This is recognition given by the Municipality of Milan to gastronomic products connected with the tradition and identity of the city that have the ability to communicate both of these aspects throughout the world. De.co, or to be more precise, the “Denominazioni comunali”, is a mark that the Municipality of Milan has instituted to identify great cuisine classics, such as the “cotoletta alla milanese” (veal cutlet in breadcrumbs), “ossobuco”, “risotto”, “cassoeula” (typical winter dish) and “minestrone”, but also plates that have almost become extinct, such as rostin negà (literally “drowned roast”), “mondeghili” (Milanese meatballs) and barbajada (a sweet coffee drink). Along with these, there are other products that, over time, have become part of the patrimony of the national cuisine, like the light and crunchy, characteristic Milanese bread “michetta” and “panettone” (sweet bread), that is still one of the symbols of the city.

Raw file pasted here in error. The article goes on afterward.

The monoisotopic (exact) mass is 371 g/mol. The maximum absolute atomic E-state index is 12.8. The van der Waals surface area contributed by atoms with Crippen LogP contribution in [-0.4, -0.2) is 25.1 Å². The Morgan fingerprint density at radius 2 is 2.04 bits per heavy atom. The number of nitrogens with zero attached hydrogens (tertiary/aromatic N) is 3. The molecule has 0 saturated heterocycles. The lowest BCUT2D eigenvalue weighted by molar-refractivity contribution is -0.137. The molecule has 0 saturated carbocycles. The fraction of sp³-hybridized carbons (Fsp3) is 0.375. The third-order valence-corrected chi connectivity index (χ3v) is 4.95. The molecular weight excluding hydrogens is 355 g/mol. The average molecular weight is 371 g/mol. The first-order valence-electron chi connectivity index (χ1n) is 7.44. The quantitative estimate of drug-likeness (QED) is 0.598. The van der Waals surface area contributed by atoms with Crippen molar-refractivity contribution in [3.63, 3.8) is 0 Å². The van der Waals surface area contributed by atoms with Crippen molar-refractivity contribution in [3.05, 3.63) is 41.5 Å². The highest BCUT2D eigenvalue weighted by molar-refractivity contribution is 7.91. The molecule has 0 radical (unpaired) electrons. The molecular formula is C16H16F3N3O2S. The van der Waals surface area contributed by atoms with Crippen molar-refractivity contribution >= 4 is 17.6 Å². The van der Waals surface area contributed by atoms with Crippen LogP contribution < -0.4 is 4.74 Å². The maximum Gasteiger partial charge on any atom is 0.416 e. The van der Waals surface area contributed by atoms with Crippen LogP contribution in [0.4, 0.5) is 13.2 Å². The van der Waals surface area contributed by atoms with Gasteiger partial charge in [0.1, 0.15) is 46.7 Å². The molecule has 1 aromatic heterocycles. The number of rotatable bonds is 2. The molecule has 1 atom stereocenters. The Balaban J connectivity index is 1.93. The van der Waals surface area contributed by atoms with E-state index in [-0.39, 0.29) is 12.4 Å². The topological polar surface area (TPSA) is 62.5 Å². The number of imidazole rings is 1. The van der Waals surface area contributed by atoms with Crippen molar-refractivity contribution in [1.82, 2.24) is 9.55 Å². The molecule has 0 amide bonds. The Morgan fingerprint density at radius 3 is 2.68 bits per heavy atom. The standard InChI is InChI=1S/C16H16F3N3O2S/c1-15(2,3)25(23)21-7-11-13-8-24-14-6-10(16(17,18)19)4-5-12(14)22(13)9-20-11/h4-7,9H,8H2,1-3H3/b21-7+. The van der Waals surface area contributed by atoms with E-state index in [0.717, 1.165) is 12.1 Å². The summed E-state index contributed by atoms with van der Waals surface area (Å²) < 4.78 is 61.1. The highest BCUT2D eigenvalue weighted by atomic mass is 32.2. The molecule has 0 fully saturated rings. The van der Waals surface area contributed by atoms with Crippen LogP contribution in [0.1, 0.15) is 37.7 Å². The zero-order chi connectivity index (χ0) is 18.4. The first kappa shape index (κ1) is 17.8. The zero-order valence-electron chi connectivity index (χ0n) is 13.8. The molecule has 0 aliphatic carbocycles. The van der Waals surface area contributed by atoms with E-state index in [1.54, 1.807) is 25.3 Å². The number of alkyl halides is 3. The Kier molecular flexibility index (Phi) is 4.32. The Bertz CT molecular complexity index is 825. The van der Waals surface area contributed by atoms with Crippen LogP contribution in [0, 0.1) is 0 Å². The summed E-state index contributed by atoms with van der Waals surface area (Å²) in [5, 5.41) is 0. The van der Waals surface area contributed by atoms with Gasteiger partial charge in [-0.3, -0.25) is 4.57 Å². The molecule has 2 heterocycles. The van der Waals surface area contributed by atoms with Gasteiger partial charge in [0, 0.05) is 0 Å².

Milan couldn’t help but be the first city to create a real system of recognition of quality and culinary tradition. Its talent for seeking out, protecting and diffusing local specialties was already alive in the markets and in the squares of the medieval period and was consolidated at the beginning of the 20th century. At the time, Milan was already a large hub of exchange of culinary specialties that, beginning in the 1930s, encouraged the pioneers of gastronomy to research the origin of flavour in the territory of Milan. The Italian specialties left their mark in the Guida Gastronomica del Touring (Touring Club Gastronomic Guide) in 1931, in which the number of potential De.co items reached one thousand. The first selection was approved in 2007 and the second the year after.